But at the Politico on Thursday, the closest Josh Ragin got in an item found at the web site's "The Cable" section speculating on whether John Kerry or Susan Rice is better positioned to be Obama's nominee to be "America's next top diplomat" (i.e., Secretary of State) was quoting a Republican Senate aide who merely referred to the possible fireworks "if it's the beginning of a second Obama term." That doesn't even qualify as a qualifier either, because a victorious Obama might attempt to confirm a new nominee to replace Hillary Clinton during a lame-duck session. Excerpts follow the jump (bolds are mine):

September 29, 2012, 9:53 PM EDT

If anything as embarrassing as what follows occurred at a Republican presidential contender's website, including the follow-up ridicule by the opposition, the press would never be able to resist covering it.

A mythical (I hope) ecard created at the Obama-Biden campaign site call purports to be from a daughter to her mother, and asks about the most ridiculous question you can imagine.

September 29, 2012, 9:43 AM EDT

From the "I thought Social Security was supposed to have solved this decades ago" Dept.: The State of California has just passed a law mandating opt-out pension plan contributions of 3% of earnings for six million workers in the private sector, or roughly half of its private sector workforce.

The targeted population is the cadre of those working at employers of five or more who do not offer a retirement plan. It has the distinct aroma of a bailout, because of who gets to manage the money. Excerpts from a predictably dreadful Associated Press report by Judy Lin follow the jump (bolds and numbered tags are mine):

September 29, 2012, 7:16 AM EDT

Rush Limbaugh brought up an important matter relating to polling Friday, which even beyond what is already known about party affiliation from Rasmussen and Gallup, further supports the notion that performing presidential preference polls based on 2008 presidential turnout is fundamentally flawed.

Read it below, because you can virtually bet what's left of the value of your home that you won't see this item mentioned anywhere in the establishment press, even though its ultimate source is a liberal group:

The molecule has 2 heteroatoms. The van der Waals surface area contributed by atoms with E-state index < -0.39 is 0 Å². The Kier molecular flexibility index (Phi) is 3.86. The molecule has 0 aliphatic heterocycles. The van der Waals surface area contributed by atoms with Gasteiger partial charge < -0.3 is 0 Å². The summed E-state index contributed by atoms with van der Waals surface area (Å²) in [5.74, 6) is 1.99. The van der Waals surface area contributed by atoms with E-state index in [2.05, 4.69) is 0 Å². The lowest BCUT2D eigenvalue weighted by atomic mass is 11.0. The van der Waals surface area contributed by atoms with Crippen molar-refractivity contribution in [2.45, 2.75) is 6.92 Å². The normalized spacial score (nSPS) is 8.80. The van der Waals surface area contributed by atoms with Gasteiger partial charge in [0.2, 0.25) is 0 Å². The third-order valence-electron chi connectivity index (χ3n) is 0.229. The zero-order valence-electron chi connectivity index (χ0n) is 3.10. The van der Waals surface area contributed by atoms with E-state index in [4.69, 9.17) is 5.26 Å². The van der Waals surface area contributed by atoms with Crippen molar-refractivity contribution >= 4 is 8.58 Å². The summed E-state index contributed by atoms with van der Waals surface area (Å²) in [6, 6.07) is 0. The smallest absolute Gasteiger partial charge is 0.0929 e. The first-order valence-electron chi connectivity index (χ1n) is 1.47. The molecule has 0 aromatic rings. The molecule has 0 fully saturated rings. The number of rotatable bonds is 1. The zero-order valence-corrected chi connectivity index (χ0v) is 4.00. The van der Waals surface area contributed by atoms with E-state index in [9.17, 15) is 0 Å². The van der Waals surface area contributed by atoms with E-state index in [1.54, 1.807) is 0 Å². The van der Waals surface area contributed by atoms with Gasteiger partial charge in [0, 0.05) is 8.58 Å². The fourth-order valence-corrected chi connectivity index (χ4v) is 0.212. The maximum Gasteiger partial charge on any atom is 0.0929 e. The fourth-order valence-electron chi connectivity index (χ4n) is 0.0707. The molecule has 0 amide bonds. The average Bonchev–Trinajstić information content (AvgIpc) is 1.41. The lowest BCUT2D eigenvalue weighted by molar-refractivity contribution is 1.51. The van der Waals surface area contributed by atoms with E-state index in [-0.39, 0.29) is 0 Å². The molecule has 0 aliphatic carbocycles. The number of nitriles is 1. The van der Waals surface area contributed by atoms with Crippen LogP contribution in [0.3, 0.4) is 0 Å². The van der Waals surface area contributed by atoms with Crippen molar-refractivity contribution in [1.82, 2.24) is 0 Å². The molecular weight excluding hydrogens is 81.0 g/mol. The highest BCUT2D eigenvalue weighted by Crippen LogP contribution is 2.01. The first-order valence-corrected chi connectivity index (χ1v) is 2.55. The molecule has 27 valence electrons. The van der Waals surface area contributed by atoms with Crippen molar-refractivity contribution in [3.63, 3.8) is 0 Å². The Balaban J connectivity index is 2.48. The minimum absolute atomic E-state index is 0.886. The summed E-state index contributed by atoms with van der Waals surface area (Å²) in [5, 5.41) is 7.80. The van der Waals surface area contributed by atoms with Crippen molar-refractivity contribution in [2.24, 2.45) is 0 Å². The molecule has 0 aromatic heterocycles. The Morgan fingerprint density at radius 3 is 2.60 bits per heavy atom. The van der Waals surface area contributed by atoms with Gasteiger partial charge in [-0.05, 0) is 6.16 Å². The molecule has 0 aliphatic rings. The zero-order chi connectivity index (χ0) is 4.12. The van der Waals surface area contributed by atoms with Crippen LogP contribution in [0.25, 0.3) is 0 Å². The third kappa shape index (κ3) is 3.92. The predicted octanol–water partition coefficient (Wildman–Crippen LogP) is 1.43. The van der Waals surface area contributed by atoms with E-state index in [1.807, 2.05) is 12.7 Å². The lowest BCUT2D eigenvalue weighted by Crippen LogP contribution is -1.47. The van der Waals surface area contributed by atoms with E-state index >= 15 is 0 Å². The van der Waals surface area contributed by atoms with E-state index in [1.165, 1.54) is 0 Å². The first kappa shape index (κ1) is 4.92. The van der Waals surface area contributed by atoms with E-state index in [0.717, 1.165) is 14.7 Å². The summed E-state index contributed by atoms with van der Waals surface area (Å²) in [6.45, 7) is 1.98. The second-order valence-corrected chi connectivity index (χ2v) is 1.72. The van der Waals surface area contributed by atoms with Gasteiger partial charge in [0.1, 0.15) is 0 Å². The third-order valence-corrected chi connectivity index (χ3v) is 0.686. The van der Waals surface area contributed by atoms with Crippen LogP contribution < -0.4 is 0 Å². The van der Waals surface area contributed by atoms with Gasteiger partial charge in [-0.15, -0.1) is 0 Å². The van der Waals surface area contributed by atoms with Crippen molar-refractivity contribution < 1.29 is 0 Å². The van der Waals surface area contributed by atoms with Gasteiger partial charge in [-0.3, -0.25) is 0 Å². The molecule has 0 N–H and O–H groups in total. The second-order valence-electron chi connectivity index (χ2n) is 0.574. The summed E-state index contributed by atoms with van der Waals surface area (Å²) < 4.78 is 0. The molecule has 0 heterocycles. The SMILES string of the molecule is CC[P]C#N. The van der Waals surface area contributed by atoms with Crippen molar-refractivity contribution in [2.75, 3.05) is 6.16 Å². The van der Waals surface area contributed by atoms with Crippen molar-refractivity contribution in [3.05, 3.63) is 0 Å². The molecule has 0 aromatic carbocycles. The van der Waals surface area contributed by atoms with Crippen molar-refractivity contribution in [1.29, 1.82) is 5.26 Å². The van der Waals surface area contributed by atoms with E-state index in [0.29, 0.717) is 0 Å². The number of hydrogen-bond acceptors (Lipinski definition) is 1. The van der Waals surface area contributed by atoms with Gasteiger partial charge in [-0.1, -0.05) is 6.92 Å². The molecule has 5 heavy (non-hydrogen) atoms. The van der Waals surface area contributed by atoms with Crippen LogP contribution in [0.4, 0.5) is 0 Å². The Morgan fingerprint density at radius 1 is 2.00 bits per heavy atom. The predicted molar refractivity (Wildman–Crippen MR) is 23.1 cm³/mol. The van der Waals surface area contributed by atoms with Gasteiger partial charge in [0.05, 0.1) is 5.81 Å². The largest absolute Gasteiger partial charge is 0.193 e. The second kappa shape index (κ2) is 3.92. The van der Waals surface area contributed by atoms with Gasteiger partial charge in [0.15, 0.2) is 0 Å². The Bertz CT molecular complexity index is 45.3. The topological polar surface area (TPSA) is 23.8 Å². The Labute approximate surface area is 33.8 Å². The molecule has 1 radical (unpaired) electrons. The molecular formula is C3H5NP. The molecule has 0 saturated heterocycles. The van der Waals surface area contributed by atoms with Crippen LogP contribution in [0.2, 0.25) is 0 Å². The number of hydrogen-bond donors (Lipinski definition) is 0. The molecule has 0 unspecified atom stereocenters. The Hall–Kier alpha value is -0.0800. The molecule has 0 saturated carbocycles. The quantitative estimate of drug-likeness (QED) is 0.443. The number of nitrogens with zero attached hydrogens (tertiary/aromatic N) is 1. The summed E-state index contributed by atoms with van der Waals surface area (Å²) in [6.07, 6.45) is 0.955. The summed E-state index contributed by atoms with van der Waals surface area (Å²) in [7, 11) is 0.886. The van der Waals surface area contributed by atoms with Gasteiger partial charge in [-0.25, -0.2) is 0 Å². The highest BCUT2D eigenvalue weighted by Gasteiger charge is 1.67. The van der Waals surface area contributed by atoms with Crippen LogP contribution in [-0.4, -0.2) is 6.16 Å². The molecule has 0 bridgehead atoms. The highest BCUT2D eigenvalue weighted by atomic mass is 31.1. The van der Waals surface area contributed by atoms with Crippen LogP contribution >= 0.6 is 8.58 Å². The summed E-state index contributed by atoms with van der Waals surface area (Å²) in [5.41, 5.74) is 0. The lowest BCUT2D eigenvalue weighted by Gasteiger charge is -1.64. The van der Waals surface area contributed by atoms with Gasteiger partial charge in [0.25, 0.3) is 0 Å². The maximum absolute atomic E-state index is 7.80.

September 27, 2012, 2:20 PM EDT

Apart from bias, which is obviously the bigger problem, the establishment press's tendency towards unforced errors in business news reporting has grown over the past several years.

So when I received the following email from USA Today this morning (available here without subject line), I thought it surely must be mistaken. Well, the item I thought was a mistake wasn't one, while the one I thought was probably okay understated the underlying catastrophic news. Clarity follows the jump:

September 25, 2012, 11:07 PM EDT

This one requires a reality check before proceeding. First, a long list of Democratic Party candidates (per ABC on September 4, five for the Senate and eight for the House) -- including many incumbents, chose not to attend the Democratic Convention in Charlotte because (let's get real) they wanted to put distance between themselves, Barack Obama, and Obama's policies (and still do). Candidate absences from the Republican Convention were relatively rare. Second, six of the most recent seven polls listed at Real Clear Politics as of 10 p.m. ET showed Obama leading Mitt Romney nationally by three or fewer points. Third, state polls have turned in a couple of surprises this week showing Obama leading by just two points and one point, respectively in Pennsylvania and Ohio -- despite Ohio's poll giving Democrats a 10-point sample advantage.